According to the United Nations’ yearly poll that ranks people’s greatest worries, action on climate change comes in dead last. That’s across all countries and groups, all genders, all education levels, and all age groups. At the top of the list was a “good education” and “better healthcare” followed by “better job opportunities.” Climate change is such a non-issue that it was never brought up by the moderators during the three 2016 Presidential Debates.

The U.N. poll is unique in that it records the views of millions of people from all countries and from all walks of life. In fact, more than three times of respondents are more concerned about education, and twice as many are worried over healthcare.

The poll recorded 9,731,210 respondents (and counting) across the world.

Wealthier nations want climate action

It is only when the poll is broken down between rich countries and poor countries do we see any movement on climate change. In rich countries like the United States, fighting climate change goes up about six notches, just above “better job opportunities.” Poorer countries rank battling climate change last. The poll is divided into 16 major need areas.

The results are consistent with recent Gallup and Pew Research polls that show concern about climate change comes in as one of the lowest worries for people.

The poll shows that in rich countries, where basic education (K-12) is free and health care is readily available, fighting climate change simply isn’t a barn-burner issue. Meanwhile, poorer countries are decidedly anxious about getting a good education and better healthcare.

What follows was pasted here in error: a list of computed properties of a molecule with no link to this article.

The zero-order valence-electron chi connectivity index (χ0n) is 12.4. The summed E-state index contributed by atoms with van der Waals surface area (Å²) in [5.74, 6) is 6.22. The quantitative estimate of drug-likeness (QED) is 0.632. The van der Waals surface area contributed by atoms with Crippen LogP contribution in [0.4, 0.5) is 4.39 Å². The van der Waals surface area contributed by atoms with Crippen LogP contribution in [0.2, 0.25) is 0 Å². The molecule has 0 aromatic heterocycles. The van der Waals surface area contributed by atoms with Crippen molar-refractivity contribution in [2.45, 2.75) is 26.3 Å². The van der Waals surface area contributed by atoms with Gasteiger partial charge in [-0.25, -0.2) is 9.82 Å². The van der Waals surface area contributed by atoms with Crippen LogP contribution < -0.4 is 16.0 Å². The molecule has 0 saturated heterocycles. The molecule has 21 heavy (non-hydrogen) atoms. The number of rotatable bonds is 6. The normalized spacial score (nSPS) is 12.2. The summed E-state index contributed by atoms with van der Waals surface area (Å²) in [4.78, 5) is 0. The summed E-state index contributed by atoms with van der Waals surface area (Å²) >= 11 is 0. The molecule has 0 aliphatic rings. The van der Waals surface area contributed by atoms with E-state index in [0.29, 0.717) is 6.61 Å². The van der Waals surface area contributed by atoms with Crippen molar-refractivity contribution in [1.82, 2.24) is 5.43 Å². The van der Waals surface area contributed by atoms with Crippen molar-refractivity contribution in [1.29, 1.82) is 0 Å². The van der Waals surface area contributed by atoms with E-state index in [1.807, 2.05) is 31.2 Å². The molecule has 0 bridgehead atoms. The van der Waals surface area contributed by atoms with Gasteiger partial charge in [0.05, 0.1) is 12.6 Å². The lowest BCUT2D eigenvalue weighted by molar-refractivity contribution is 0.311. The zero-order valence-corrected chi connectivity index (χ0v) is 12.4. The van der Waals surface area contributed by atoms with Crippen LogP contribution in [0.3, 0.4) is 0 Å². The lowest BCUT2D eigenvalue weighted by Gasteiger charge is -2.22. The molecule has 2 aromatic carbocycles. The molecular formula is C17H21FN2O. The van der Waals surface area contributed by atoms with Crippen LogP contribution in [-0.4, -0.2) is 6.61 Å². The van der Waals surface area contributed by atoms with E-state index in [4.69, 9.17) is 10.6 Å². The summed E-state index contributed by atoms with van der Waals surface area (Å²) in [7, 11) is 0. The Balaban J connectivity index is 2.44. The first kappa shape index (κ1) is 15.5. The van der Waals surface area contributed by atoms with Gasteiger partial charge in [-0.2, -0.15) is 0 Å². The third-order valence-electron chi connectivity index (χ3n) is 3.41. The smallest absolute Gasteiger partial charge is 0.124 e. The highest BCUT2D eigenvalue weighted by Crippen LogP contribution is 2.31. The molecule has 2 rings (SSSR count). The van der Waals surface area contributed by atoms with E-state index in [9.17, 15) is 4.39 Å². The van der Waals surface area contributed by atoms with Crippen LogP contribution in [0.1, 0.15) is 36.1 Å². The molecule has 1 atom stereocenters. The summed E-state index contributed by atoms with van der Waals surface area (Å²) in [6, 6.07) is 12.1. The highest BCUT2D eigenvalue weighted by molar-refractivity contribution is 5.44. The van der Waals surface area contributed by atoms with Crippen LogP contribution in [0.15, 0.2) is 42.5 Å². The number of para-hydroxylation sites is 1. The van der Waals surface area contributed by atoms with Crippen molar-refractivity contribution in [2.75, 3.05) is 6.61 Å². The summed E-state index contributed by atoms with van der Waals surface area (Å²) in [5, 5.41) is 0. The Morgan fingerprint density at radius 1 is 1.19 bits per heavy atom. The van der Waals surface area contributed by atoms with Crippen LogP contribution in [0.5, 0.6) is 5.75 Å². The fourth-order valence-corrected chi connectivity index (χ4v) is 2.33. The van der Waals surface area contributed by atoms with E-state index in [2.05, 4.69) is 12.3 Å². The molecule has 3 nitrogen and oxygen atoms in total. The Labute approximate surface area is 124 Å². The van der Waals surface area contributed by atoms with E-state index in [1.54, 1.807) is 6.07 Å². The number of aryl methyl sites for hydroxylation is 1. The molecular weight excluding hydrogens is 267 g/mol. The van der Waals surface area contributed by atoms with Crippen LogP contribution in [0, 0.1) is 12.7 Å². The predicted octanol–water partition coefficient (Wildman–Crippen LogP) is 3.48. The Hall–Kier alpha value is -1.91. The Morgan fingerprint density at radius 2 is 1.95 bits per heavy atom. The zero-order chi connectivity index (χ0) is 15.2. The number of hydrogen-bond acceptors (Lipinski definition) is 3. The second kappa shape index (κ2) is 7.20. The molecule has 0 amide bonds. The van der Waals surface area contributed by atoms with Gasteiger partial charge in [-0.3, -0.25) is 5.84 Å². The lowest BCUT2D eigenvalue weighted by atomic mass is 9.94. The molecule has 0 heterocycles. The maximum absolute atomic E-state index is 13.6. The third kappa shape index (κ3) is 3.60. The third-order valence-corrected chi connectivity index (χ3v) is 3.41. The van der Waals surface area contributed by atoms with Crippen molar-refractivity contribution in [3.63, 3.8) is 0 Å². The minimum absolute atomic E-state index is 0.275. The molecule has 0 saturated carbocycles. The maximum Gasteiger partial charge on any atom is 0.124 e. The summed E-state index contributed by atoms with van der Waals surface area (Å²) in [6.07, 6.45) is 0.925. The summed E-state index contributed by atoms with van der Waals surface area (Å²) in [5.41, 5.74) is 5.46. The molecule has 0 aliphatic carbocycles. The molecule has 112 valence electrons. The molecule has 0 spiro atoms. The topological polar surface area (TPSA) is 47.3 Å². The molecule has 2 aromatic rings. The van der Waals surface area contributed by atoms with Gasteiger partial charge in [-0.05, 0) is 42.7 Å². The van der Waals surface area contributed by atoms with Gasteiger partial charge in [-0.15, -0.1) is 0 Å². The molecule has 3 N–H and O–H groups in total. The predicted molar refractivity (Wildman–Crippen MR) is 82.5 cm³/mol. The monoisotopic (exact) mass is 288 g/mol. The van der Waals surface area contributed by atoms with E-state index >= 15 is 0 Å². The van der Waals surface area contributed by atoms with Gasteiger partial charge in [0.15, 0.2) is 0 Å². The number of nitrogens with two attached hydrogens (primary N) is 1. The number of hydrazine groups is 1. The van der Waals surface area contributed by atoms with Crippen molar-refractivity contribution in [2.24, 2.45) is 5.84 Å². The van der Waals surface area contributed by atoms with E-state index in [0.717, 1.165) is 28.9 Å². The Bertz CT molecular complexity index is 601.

Fixing climate a non-problem

Currently, governments are spending trillions of taxpayer dollars to address what a majority of people from across the planet consider a non-problem.

Even green groups must be dismayed by the abysmal ranking of climate change after sending out super-celebs like Leonardo DiCaprio to preach the global warming gospel. The poll comes at a time when the U.N. and environmentalists are doggedly working to demonize fossil fuels in order to replace them with unreliable, intermittent renewables.

You can vote, too

The U.N. is using the Paris Climate Agreement, signed by 190 countries, to hamper developing nations from using cheap, abundant fuels to lift them out of poverty. The U.N. poll is not considered a “scientific” poll as it relies on people pledging to vote only once.

Voting is still open at the U.N.’s My World 2015.

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